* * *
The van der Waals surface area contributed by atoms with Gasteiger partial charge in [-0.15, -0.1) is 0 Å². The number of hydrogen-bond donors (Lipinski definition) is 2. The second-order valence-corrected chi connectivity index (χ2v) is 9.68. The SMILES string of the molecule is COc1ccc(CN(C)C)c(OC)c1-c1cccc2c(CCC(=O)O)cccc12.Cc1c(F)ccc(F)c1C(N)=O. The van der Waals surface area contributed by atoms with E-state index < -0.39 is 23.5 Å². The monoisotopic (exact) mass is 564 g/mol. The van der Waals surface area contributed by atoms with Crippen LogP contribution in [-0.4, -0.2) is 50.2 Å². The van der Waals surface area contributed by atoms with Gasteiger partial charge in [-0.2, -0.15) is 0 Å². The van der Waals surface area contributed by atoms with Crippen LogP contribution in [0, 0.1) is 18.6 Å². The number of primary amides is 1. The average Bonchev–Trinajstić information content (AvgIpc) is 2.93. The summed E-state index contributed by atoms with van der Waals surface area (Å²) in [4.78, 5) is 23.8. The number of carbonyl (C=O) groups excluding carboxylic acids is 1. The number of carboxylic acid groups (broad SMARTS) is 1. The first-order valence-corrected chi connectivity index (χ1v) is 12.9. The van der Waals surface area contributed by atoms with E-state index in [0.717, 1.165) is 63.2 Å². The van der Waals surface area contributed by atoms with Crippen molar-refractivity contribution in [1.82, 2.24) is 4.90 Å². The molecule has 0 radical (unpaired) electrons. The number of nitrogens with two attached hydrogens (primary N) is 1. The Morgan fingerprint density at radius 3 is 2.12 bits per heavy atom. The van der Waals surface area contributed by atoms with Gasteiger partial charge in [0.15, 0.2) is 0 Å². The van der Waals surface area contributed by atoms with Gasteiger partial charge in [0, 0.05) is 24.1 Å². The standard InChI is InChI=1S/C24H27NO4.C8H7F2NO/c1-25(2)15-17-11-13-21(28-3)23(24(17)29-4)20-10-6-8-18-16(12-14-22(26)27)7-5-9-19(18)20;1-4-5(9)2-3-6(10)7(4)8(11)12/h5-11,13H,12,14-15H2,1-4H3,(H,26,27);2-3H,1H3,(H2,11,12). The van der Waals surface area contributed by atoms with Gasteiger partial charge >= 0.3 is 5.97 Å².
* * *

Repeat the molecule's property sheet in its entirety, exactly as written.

The van der Waals surface area contributed by atoms with Gasteiger partial charge in [-0.15, -0.1) is 0 Å². The number of hydrogen-bond donors (Lipinski definition) is 2. The second-order valence-corrected chi connectivity index (χ2v) is 9.68. The SMILES string of the molecule is COc1ccc(CN(C)C)c(OC)c1-c1cccc2c(CCC(=O)O)cccc12.Cc1c(F)ccc(F)c1C(N)=O. The van der Waals surface area contributed by atoms with E-state index < -0.39 is 23.5 Å². The monoisotopic (exact) mass is 564 g/mol. The van der Waals surface area contributed by atoms with Crippen LogP contribution in [-0.4, -0.2) is 50.2 Å². The van der Waals surface area contributed by atoms with Gasteiger partial charge in [-0.2, -0.15) is 0 Å². The van der Waals surface area contributed by atoms with Crippen LogP contribution in [0, 0.1) is 18.6 Å². The number of primary amides is 1. The average Bonchev–Trinajstić information content (AvgIpc) is 2.93. The summed E-state index contributed by atoms with van der Waals surface area (Å²) in [4.78, 5) is 23.8. The number of carbonyl (C=O) groups excluding carboxylic acids is 1. The number of carboxylic acid groups (broad SMARTS) is 1. The first-order valence-corrected chi connectivity index (χ1v) is 12.9. The van der Waals surface area contributed by atoms with E-state index in [0.717, 1.165) is 63.2 Å². The van der Waals surface area contributed by atoms with Crippen molar-refractivity contribution in [1.82, 2.24) is 4.90 Å². The molecule has 0 radical (unpaired) electrons. The number of nitrogens with two attached hydrogens (primary N) is 1. The Morgan fingerprint density at radius 3 is 2.12 bits per heavy atom. The van der Waals surface area contributed by atoms with Gasteiger partial charge in [0.15, 0.2) is 0 Å². The van der Waals surface area contributed by atoms with Gasteiger partial charge in [0, 0.05) is 24.1 Å². The standard InChI is InChI=1S/C24H27NO4.C8H7F2NO/c1-25(2)15-17-11-13-21(28-3)23(24(17)29-4)20-10-6-8-18-16(12-14-22(26)27)7-5-9-19(18)20;1-4-5(9)2-3-6(10)7(4)8(11)12/h5-11,13H,12,14-15H2,1-4H3,(H,26,27);2-3H,1H3,(H2,11,12). The van der Waals surface area contributed by atoms with Gasteiger partial charge >= 0.3 is 5.97 Å².